As is often the way with highly complex infrastructure projects, Sasol’s Oryx gas-to-liquids (GTL) plant in Qatar was a long time in gestation. The South African company opened discussions with Qatar in 1996, but it was not until six years later, in 2003, that a lump-sum turnkey contract was finally signed for the construction of the facility.

Construction work on the plant – Qatar’s first commercial GTL facility – began in March the following year, yet was not without its teething problems. The construction phase was completed in 2006, but commissioning of the plant was delayed due to technical issues, and more specifically due to what Sasol officials described at the time as problems with a superheater on the unit. Full-scale operations eventually began in 2007.

Complex project

The plant also suffered from a difficult cost environment for construction work. “Rising EPC [engineering, procurement and construction] costs and resource shortages in construction, logistics and procurement were the real challenges in implementing the Oryx GTL project, a large and technically complex project,” said Italy’s Technip, the EPC contractor on the scheme.

More recently, though, operations have enjoyed a smoother ride. The plant is running close to its 32,400 barrel-a-day capacity, and sometimes a little over, and has run for more than two years without a lost-time outage.

Qatar’s venture into the GTL market was driven by a strategic decision to diversify away from its reliance on sales of liquefied natural gas, susceptible as they are to the variations of the global market. Although the volumes produced are relatively small, having GTL as part of its product mix gives the country the opportunity to take advantage of a global market in which oil is trading at a premium to gas.

Oryx GTL key numbers
Plant area 72 hectares
Equipment 1,650 pieces
Concrete 63,000 cubic metres
Steel structures 8,000 tonnes
Piping 12,800 tonnes
Equipment 26,000 tonnes
Instrument cables 1,200 kilometres
Electrical cables 500 kilometres
Source: Sasol

The Oryx plant converts gas from the giant North Field into diesel, naphtha and liquefied petroleum gas (LPG). Sasol operates the plant in a joint venture with the government’s oil investment arm, Qatar Petroleum (QP). Sasol Synfuels International has a 49 per cent stake in the partnership, with QP holding the balance. Marketing is carried out in partnership with the US’ Chevron, under the Sasol Chevron brand.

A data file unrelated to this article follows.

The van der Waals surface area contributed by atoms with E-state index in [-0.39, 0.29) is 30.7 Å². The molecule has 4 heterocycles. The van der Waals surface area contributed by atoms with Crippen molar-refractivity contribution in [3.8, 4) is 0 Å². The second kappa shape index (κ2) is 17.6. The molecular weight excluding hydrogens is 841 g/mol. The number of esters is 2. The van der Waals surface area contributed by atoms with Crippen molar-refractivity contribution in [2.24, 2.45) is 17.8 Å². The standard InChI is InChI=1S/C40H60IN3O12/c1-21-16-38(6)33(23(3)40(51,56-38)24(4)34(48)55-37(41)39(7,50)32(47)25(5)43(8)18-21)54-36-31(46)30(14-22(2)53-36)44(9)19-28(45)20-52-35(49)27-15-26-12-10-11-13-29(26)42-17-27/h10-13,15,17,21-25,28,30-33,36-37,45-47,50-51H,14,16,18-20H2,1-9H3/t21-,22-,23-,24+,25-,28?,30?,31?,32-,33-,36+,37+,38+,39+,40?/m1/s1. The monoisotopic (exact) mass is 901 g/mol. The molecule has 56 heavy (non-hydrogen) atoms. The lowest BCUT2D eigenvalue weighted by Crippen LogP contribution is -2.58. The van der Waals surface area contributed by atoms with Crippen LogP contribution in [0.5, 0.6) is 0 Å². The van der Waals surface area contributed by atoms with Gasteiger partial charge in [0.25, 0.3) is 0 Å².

The plant incorporates three core technology units: synthesis-gas production, licensed by Haldor Topsoe, which creates a synthesised mix of carbon monoxide and hydrogen, commonly known as syngas; Fischer-Tropsch synthesis, licensed by Sasol, which converts the syngas into liquid hydrocarbons; and product work-up, licensed by Chevron, to separate out the diesel, naphtha and LPG.

An array of ancillary processing facilities includes units for air separation, hydrogen production, heavy ends recovery, reaction water treatment and LPG clean-up. Technip carried out construction work in a two-phase process, comprising EPC work on the original plant and technological improvements following the start of operations.

Construction work on the 72-hectare project was of mammoth proportions. At the peak of construction, 4,500 people from 15 different countries were working on the site, with the labour force putting in a total of almost 30 million man hours. Prefabricated piping weighing more than 4,500 tonnes was used, while some construction equipment components weighed up to 2,000 tonnes.

Clean fuel

The diesel produced by the plant, which accounts for about four-fifths of total output, is much cleaner than that typically produced by oil refineries. Diesel from the Oryx plant has a sulphur content below – and usually significantly below – 5 parts per million (ppm), compared with that typically marketed in Europe, the target threshold for which is 10ppm.

The low sulphur content of the Oryx diesel makes it attractive as a blend stock to bring more sulphurous diesels below the threshold for sales in Europe. The bulk of the diesel is sold in northwest Europe, with a small amount sold to neighbouring countries in the Middle East.

The naphtha is also exported, mainly to South Asia and the Far East, where it is used as a cracker feed for the manufacture of downstream chemicals, while the plant’s LPG output is used to supply Qatar’s domestic market. For the time being, the plant does not produce kerosene – used to make aviation fuel – but should it wish to undertake the necessary modifications, Sasol has approval to produce the fuel for use in an aviation fuel mix up to 50 per cent.